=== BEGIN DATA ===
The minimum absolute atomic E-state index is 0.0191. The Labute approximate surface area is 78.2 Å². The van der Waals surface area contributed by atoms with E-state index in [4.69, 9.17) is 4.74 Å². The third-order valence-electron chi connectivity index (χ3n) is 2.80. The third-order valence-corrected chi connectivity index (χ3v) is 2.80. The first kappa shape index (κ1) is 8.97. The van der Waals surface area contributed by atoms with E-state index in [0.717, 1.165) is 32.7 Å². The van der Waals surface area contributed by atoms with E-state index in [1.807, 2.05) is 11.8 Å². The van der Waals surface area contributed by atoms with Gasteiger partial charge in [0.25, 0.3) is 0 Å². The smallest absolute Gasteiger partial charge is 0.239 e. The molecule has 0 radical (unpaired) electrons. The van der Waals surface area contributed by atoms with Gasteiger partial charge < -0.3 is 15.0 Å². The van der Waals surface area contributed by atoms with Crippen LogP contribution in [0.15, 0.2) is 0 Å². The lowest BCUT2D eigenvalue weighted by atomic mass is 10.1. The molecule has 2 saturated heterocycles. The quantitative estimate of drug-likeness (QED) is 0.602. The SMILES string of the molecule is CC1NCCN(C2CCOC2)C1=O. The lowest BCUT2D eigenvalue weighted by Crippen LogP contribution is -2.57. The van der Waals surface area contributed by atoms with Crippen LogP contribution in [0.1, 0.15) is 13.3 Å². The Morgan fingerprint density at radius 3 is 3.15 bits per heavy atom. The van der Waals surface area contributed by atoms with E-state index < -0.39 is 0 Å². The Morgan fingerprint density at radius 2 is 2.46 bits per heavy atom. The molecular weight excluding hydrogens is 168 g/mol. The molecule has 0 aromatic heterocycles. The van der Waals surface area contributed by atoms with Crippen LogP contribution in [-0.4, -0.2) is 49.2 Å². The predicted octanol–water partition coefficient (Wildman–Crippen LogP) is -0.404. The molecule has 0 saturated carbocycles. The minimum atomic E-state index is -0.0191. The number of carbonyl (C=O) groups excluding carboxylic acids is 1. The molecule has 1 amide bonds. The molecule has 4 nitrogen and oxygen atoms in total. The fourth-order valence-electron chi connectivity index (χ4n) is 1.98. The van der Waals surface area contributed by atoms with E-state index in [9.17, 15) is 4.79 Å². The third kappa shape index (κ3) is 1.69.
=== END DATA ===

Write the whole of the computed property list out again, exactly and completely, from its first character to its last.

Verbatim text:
The minimum absolute atomic E-state index is 0.0191. The Labute approximate surface area is 78.2 Å². The van der Waals surface area contributed by atoms with E-state index in [4.69, 9.17) is 4.74 Å². The third-order valence-electron chi connectivity index (χ3n) is 2.80. The third-order valence-corrected chi connectivity index (χ3v) is 2.80. The first kappa shape index (κ1) is 8.97. The van der Waals surface area contributed by atoms with E-state index in [0.717, 1.165) is 32.7 Å². The van der Waals surface area contributed by atoms with E-state index in [1.807, 2.05) is 11.8 Å². The van der Waals surface area contributed by atoms with Gasteiger partial charge in [0.25, 0.3) is 0 Å². The smallest absolute Gasteiger partial charge is 0.239 e. The molecule has 0 radical (unpaired) electrons. The van der Waals surface area contributed by atoms with Gasteiger partial charge < -0.3 is 15.0 Å². The van der Waals surface area contributed by atoms with Crippen LogP contribution in [0.15, 0.2) is 0 Å². The lowest BCUT2D eigenvalue weighted by atomic mass is 10.1. The molecule has 2 saturated heterocycles. The quantitative estimate of drug-likeness (QED) is 0.602. The SMILES string of the molecule is CC1NCCN(C2CCOC2)C1=O. The lowest BCUT2D eigenvalue weighted by Crippen LogP contribution is -2.57. The van der Waals surface area contributed by atoms with Crippen LogP contribution in [0.1, 0.15) is 13.3 Å². The Morgan fingerprint density at radius 3 is 3.15 bits per heavy atom. The van der Waals surface area contributed by atoms with E-state index < -0.39 is 0 Å². The Morgan fingerprint density at radius 2 is 2.46 bits per heavy atom. The molecular weight excluding hydrogens is 168 g/mol. The molecule has 0 aromatic heterocycles. The van der Waals surface area contributed by atoms with Crippen LogP contribution in [-0.4, -0.2) is 49.2 Å². The predicted octanol–water partition coefficient (Wildman–Crippen LogP) is -0.404. The molecule has 0 saturated carbocycles. The minimum atomic E-state index is -0.0191. The number of carbonyl (C=O) groups excluding carboxylic acids is 1. The molecule has 1 amide bonds. The molecule has 4 nitrogen and oxygen atoms in total. The fourth-order valence-electron chi connectivity index (χ4n) is 1.98. The van der Waals surface area contributed by atoms with E-state index in [9.17, 15) is 4.79 Å². The third kappa shape index (κ3) is 1.69.